Schopenhauer, Kierkegaard, and Nietzsche were all creative, deep thinkers about the essence of humanity, and they were all very lonely and depressed. When young they thought they were above simple romantic pair bonds, but all seemed to have deep regrets later, and I think this caused them to apply themselves more resolutely to abstract ideas (also, alas, women really like confidence in men, which leads to all sorts of interesting issues, including that their doubt hindered their ability to later find partners, and that perhaps women aren't fully conscious (beware troll!)). Humans have trade-offs, and we are always worrying if we are making the right ones, because no matter how smart you are, you can screw up a key decision and pay for it the rest of your life. We need fear, pride, shame, lust, greed and envy, in moderation, and I think you can probably get those into a computer.  But anxiety, doubt, I don't think can be programmed because logically a computer is always doing the very best it can in that's its only discretion is purely random, and so it perceives only risk and not uncertainty (per Keynes/Knight/Minsky), and thus, no doubt. 

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An anonymous reader writes "Nataly Kelly writes in the Huffington Post about Google's strategy of hiring Ray Kurzweil and how the company likely intends to use language translation to revolutionize the way we share information. From the article: 'Google Translate is not just a tool that enables people on the web to translate information. It's a strategic tool for Google itself. The implications of this are vast and go beyond mere language translation. One implication might be a technology that can translate from one generation to another. Or how about one that slows down your speech or turns up the volume for an elderly person with hearing loss? That enables a stroke victim to use the clarity of speech he had previously? That can pronounce using your favorite accent? That can convert academic jargon to local slang? It's transformative. In this system, information can walk into one checkpoint as the raucous chant of a 22-year-old American football player and walk out as the quiet whisper of a 78-year-old Albanian grandmother.'"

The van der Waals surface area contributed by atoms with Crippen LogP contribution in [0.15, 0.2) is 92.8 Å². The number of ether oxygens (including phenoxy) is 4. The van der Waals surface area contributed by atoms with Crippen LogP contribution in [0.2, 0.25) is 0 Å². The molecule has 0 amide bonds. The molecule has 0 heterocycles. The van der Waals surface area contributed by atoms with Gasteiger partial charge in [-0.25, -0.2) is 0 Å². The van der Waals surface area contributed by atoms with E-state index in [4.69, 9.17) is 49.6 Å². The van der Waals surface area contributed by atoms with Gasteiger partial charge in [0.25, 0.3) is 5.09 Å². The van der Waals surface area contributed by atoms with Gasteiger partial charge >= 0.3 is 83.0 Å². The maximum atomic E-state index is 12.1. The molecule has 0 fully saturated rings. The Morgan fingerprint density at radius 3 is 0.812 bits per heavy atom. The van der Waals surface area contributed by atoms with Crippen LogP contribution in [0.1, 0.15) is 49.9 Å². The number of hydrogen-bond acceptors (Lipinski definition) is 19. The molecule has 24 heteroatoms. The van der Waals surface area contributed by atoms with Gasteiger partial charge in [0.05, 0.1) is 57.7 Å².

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Board Room EmptyMost people and corporations are terrible at planning for the future, according to prominent futurist Dr. Peter Bishop of the University of Houston.

"The way the public — and particularly the way policy and decision makers talk about the future, is with way more certainty than they should have," Bishop explained in a phone conversation with Business Insider.

"To tell you what's going to happen is asking the wrong question," he said. "It's not what the future will be, but what it could be or what it might be. And the problem is that in the halls of decision, in the boardroom or the pentagon or something like that, That degree of uncertainty is not welcome."

Bishop says there are subtleties to future planning that can only be grasped by a futurist.

Several major corporations feel the same way, which is why Google just hired futurist Ray Kurzweil as director of engineering and Cisco employs furturist Dave Evans. Bishop himself has worked with IBM, NASA, Nestle, and more.

Says Bishop: "We're encouraging companies to spend a little bit of time thinking about the future, single digit percents. They don't do it because they don't know how to do it so they think it's a waste of time, and the reason that they don't know how is because nobody in their schools has ever taught them how to do it."

So what are the keys to thinking like a futurist?